For the tax year 1942 following the death of Lowenstein, the partnership computed its net income by using as its opening inventory the book value figure of $665,771.78. On this basis the partnership reported distributable income to taxpayer in the amount of $95,107.15. It is this latter figure which taxpayer claims should be reduced by the sum of $18,473.20, which amount represents the increased value of the partnership inventory by its fair market evaluation, as the same had previously been reported in the estate tax return.
Taxpayer contends that upon Lowenstein's death his estate owned a one-third interest in every item of the partnership inventory, and that in computing the loss from the sale of this inventory to the surviving partners in the year 1942 from which its partnership income was derived it is entitled to use the same basis of fair market evaluation at which the partnership inventory was reported in the estate tax return; that, in the alternative, it is entitled to the tax benefit to be derived from considering the loss from such sale as an ordinary loss deductible in full, rather than as a capital loss subject to the statutory limitation of $1,000.00. Title 26 U.S.C.A., Sections 117(b) and 117(d) (2).
We are of opinion the Tax Court correctly held that taxpayer may not reduce its proportionate share of the partnership income for the tax year 1942 by deducting its portion of the difference between the book value and fair market value of the partnership's opening inventory. All that the estate here acquired under the partnership agreement was Lowenstein's interest plus a contractual right to a share of the partnership income for a limited period. It did not acquire any specific partnership property or assets, nor was there any distribution to the estate of any part of the partnership inventory. Title 26 U.S.C.A., Section 113(a) (13) treats the partnership interest which taxpayer here acquired as something separate and apart from the partnership inventory and assets, and as having a basis of its own for tax purposes. It is the basis of this "partnership interest" which is subject to adjustment under Section 113(a) (5), and such adjustment in no wise affects the basis of the partnership inventory. See Ford v. Commissioner, 6 T. C. 499. Under such circumstances, we conclude there is no logical justification under the applicable statutes for disregarding the partnership as the tax computing entity, and assigning a different basis to taxpayer's share of the partnership inventory merely because such basis was used in the estate tax return. Consequently, there is no foundation for allowance of the deduction or adjustment here claimed. Cf. Commissioner v. Long, 5 Cir., 173 F.2d 471; Ford v. Commissioner, 6 T. C. 499.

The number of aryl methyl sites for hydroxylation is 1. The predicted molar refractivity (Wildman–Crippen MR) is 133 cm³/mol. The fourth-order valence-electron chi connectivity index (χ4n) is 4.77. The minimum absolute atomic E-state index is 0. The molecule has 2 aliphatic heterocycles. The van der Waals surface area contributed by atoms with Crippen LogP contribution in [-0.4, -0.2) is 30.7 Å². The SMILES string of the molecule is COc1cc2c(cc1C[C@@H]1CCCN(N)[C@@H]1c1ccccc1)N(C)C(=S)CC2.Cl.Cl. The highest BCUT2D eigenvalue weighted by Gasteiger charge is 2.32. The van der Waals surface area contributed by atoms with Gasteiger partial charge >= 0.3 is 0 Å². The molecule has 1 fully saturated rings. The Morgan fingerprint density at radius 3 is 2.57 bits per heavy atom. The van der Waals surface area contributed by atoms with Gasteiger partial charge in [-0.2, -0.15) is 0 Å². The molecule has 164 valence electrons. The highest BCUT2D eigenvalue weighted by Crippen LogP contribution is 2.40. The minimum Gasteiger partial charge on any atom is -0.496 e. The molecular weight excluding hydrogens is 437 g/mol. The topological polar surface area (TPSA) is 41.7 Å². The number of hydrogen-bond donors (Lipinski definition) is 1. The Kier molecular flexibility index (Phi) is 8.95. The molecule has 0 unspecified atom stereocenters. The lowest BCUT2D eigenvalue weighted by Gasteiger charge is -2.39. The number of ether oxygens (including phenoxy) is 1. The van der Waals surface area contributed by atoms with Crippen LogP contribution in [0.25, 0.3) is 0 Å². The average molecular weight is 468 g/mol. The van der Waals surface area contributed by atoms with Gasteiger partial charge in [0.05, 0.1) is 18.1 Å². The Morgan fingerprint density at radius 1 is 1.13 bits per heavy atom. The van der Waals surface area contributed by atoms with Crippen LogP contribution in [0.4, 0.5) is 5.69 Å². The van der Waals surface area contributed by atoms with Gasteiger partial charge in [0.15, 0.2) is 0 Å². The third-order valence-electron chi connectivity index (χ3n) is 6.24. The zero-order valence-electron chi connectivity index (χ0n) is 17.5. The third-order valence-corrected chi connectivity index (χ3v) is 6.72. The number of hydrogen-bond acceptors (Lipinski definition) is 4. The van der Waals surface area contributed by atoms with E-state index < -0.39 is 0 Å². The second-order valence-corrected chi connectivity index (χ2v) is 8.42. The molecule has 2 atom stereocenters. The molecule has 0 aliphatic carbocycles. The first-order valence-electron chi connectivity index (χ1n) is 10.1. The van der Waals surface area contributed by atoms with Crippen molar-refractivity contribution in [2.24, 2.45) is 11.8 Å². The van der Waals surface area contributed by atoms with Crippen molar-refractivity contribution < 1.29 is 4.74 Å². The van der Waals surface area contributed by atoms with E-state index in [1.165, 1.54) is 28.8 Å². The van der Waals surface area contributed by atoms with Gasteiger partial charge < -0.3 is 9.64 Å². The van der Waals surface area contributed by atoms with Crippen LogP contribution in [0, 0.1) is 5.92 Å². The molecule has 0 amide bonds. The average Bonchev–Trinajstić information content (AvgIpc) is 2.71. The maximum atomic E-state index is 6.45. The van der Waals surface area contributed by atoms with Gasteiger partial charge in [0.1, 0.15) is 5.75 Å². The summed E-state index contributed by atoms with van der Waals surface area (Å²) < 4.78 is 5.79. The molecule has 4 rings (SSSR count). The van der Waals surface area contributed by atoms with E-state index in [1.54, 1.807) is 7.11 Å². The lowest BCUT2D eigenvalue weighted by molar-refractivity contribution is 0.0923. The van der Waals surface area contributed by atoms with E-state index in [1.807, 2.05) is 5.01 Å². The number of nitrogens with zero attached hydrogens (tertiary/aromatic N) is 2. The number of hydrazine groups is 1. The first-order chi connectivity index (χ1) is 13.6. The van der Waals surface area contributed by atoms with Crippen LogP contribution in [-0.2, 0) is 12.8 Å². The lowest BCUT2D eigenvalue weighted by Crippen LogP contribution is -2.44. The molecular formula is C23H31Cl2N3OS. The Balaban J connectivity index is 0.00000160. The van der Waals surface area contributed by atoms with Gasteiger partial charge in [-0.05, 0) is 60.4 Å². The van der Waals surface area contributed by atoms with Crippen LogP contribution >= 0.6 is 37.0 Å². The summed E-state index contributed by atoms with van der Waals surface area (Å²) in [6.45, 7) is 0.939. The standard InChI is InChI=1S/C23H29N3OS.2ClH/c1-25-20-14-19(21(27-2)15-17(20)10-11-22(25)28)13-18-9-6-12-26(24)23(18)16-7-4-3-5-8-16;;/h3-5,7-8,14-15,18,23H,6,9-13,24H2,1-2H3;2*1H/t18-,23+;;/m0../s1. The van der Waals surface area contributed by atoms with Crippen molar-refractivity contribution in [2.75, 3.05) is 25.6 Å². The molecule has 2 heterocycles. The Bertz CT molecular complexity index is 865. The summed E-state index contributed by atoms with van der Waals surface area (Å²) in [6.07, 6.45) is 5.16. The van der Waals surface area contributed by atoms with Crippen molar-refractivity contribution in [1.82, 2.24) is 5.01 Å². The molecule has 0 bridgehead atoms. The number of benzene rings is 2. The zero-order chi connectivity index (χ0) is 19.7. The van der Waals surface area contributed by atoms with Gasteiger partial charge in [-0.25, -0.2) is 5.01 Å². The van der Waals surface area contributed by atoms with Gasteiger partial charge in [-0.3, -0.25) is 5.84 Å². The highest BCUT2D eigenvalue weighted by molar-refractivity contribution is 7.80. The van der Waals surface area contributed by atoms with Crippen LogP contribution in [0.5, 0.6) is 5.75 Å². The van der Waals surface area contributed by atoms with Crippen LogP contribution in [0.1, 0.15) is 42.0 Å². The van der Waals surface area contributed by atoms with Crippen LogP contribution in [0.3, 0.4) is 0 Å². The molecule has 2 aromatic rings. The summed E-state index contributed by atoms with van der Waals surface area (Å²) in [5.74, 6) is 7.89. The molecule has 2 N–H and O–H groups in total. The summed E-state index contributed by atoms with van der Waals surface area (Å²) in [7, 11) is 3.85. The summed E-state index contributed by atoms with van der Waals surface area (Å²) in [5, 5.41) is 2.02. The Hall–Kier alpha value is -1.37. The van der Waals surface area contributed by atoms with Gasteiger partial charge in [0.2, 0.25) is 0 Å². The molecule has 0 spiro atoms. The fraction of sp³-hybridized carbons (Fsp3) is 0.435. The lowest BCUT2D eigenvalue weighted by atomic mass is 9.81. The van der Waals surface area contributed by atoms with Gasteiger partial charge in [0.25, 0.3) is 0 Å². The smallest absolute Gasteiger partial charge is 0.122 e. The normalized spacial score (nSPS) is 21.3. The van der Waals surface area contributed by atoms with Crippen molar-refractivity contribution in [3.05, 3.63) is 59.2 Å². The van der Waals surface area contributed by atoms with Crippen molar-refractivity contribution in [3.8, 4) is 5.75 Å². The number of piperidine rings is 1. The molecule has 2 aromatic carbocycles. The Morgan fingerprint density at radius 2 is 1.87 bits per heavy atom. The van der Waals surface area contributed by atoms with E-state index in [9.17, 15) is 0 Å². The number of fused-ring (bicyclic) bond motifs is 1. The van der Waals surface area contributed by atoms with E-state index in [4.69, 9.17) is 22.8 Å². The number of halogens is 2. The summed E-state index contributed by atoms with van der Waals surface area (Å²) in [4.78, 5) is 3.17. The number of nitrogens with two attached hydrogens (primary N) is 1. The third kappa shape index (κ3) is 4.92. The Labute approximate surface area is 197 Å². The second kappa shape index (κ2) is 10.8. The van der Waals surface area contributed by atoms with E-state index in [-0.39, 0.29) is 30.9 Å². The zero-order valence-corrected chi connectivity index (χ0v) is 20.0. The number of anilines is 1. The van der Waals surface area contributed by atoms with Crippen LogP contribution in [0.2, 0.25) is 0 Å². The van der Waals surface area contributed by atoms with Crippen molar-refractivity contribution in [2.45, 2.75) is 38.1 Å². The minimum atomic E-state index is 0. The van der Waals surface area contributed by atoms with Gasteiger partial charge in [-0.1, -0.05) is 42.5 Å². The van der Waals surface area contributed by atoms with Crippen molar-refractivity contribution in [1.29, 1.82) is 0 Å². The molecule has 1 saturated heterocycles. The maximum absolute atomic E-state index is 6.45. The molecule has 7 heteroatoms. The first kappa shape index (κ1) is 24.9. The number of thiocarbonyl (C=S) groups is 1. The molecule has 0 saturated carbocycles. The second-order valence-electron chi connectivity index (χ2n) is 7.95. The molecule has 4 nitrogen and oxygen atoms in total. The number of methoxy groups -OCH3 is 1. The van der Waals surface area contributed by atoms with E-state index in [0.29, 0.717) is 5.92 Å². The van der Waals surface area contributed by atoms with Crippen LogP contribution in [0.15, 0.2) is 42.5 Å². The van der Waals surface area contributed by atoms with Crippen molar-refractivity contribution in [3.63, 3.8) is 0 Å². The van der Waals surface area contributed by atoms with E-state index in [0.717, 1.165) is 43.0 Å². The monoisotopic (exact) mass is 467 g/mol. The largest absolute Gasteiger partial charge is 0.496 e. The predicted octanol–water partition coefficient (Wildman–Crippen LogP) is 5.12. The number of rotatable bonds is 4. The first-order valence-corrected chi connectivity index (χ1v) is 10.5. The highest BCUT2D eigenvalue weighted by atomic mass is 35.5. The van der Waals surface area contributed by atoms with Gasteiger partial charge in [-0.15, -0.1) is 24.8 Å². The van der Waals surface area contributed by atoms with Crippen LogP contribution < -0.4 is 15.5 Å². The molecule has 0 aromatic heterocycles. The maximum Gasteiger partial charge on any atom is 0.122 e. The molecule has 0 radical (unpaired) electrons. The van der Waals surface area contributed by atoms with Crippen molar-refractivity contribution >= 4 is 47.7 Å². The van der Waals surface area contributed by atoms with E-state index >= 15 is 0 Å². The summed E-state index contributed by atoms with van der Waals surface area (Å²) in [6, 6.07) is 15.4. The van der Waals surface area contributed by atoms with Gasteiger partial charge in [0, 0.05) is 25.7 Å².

We further hold that the loss from the sale of this partnership interest was not deductible as an ordinary loss, but only as a capital loss subject to the limitation provided by the statute. Title 26 U.S.C.A., Sections 117(b), 117(d) (2); see also, Commissioner v. Long, 5 Cir., 173 F.2d 471; Commissioner v. Smith, 5 Cir., 173 F.2d 470; United States v. Landreth, 5 Cir., 164 F.2d 340.
This book value was based on either cost or market value, whichever was lower